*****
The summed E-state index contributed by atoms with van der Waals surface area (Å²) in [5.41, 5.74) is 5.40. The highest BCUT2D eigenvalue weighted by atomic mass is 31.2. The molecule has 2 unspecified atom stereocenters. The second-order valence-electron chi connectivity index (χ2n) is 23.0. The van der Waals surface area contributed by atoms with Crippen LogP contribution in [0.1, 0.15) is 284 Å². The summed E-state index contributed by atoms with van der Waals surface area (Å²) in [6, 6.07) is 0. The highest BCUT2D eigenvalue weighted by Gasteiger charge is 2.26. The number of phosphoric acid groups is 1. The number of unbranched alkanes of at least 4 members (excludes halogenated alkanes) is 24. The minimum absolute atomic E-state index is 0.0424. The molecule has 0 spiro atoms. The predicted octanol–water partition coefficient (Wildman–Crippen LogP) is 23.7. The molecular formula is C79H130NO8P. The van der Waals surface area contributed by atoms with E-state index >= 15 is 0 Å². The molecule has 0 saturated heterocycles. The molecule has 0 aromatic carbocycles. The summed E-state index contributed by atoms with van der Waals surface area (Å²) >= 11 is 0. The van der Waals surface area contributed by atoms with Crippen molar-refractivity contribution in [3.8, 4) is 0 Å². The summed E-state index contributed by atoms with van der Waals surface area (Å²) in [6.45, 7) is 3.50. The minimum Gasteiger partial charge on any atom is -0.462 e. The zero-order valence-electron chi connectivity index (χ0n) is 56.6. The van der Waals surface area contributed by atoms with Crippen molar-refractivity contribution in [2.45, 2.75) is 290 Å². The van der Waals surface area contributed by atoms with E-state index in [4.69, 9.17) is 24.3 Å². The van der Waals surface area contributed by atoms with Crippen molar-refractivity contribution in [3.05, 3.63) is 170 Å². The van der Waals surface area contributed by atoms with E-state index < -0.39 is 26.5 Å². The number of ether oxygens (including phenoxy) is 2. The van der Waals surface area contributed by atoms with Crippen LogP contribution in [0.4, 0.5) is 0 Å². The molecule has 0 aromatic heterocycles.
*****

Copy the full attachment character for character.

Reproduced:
The summed E-state index contributed by atoms with van der Waals surface area (Å²) in [5.41, 5.74) is 5.40. The highest BCUT2D eigenvalue weighted by atomic mass is 31.2. The molecule has 2 unspecified atom stereocenters. The second-order valence-electron chi connectivity index (χ2n) is 23.0. The van der Waals surface area contributed by atoms with Crippen LogP contribution in [0.1, 0.15) is 284 Å². The summed E-state index contributed by atoms with van der Waals surface area (Å²) in [6, 6.07) is 0. The highest BCUT2D eigenvalue weighted by Gasteiger charge is 2.26. The number of phosphoric acid groups is 1. The number of unbranched alkanes of at least 4 members (excludes halogenated alkanes) is 24. The minimum absolute atomic E-state index is 0.0424. The molecule has 0 spiro atoms. The predicted octanol–water partition coefficient (Wildman–Crippen LogP) is 23.7. The molecular formula is C79H130NO8P. The van der Waals surface area contributed by atoms with E-state index >= 15 is 0 Å². The molecule has 0 saturated heterocycles. The molecule has 0 aromatic carbocycles. The summed E-state index contributed by atoms with van der Waals surface area (Å²) >= 11 is 0. The van der Waals surface area contributed by atoms with Crippen molar-refractivity contribution in [3.8, 4) is 0 Å². The summed E-state index contributed by atoms with van der Waals surface area (Å²) in [6.45, 7) is 3.50. The minimum Gasteiger partial charge on any atom is -0.462 e. The zero-order valence-electron chi connectivity index (χ0n) is 56.6. The van der Waals surface area contributed by atoms with Crippen molar-refractivity contribution in [2.45, 2.75) is 290 Å². The van der Waals surface area contributed by atoms with E-state index in [4.69, 9.17) is 24.3 Å². The van der Waals surface area contributed by atoms with Crippen molar-refractivity contribution in [3.05, 3.63) is 170 Å². The van der Waals surface area contributed by atoms with E-state index < -0.39 is 26.5 Å². The number of ether oxygens (including phenoxy) is 2. The van der Waals surface area contributed by atoms with Crippen LogP contribution in [0.4, 0.5) is 0 Å². The molecule has 0 aromatic heterocycles.